New Yorkers reject redistricting and voting ballot measures, approve environmental rights amendment

On November 2, voters in New York passed two constitutional amendments and rejected three.  The approved measures were Proposal 2, an environmental rights amendment, and Proposal 5, a judicial measure. Voters rejected Proposal 1 concerning redistricting processes and Proposal 3 and Proposal 4, which would have allowed for same-day voter registration and no-excuse absentee voting.

With 99% of precincts reporting, Proposal 2 received 68.9% of the vote. Proposal 2 added a right to clean water, clean air, and a healthful environment to the New York Constitution’s Bill of Rights. As of 2021, at least six state constitutions included language on environmental rights, including neighboring Pennsylvania. 

Proposal 5 received 62.9% of the vote. It allowed the New York City Civil Court to hear and decide lawsuits involving claims of $50,000, rather than the current threshold of $25,000. The New York City Civil Court is a trial court with jurisdiction in New York City. The NYC Civil Court’s original jurisdiction was on claims of $10,000 or less. Voters approved a constitutional amendment in 1983 that increased the court’s jurisdiction from $10,000 to $25,000. In 1995, voters rejected a constitutional amendment to increase the NYC Civil Court claims jurisdiction from $25,000 to $50,000.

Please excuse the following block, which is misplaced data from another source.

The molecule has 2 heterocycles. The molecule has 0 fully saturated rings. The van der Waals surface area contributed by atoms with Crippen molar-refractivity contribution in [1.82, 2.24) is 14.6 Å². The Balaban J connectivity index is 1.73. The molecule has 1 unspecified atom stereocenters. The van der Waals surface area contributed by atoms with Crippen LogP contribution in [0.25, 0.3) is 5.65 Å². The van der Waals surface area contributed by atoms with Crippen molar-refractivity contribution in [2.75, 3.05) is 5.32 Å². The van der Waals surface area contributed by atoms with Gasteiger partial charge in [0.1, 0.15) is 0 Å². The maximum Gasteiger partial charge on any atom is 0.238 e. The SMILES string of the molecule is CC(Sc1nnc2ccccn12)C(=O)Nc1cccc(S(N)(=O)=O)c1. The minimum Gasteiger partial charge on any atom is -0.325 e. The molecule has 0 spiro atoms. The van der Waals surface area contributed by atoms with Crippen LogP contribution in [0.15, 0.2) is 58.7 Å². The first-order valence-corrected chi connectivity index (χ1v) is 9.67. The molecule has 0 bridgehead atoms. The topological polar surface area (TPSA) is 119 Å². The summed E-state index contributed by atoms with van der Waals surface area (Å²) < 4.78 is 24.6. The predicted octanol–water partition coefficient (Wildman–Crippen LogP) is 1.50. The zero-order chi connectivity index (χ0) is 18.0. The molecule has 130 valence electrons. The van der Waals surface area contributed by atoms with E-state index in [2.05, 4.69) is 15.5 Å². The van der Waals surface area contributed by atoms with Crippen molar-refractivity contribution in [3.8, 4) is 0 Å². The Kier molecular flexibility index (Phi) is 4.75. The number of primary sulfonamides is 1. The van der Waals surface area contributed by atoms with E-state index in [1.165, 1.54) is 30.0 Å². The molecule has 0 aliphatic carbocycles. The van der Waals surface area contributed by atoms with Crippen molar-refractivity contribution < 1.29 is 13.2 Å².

Proposal 3 and Proposal 4 addressed voting policies and were rejected by 57.7% and 55.8% of voters, respectively, according to results on election night. Proposal 3 would have removed the requirement that persons must register to vote at least ten days before an election, thus authorizing the state legislature to pass a statute for a requirement of fewer than 10 days, such as same-day voter registration. Proposal 4 would have authorized the state legislature to pass a statute for no-excuse absentee voting.

Proposal 1 would have made several changes to redistricting in New York. With 99% of precincts reporting, 55.8% voted “No” on Proposal 1. The constitutional amendment would have changed the vote thresholds for adopting redistricting plans when one political party controls both legislative chambers. It would have also

  1. required that incarcerated persons be counted at the place of their last residence for redistricting;
  2. required the state to count residents, including people who are residents but not citizens, should the federal census fail to do so;
  3. removed the block-on-border requirement for Senate districts;
  4. capped the number of state senators at 63; and
  5. moved up the timeline for redistricting and repealed inoperative language.

Between 1995 and 2020, New York voters addressed 25 constitutional amendments, approving 19 (76%) of them. At the 2021 election, voters approved 2 of 5 amendments or 40%.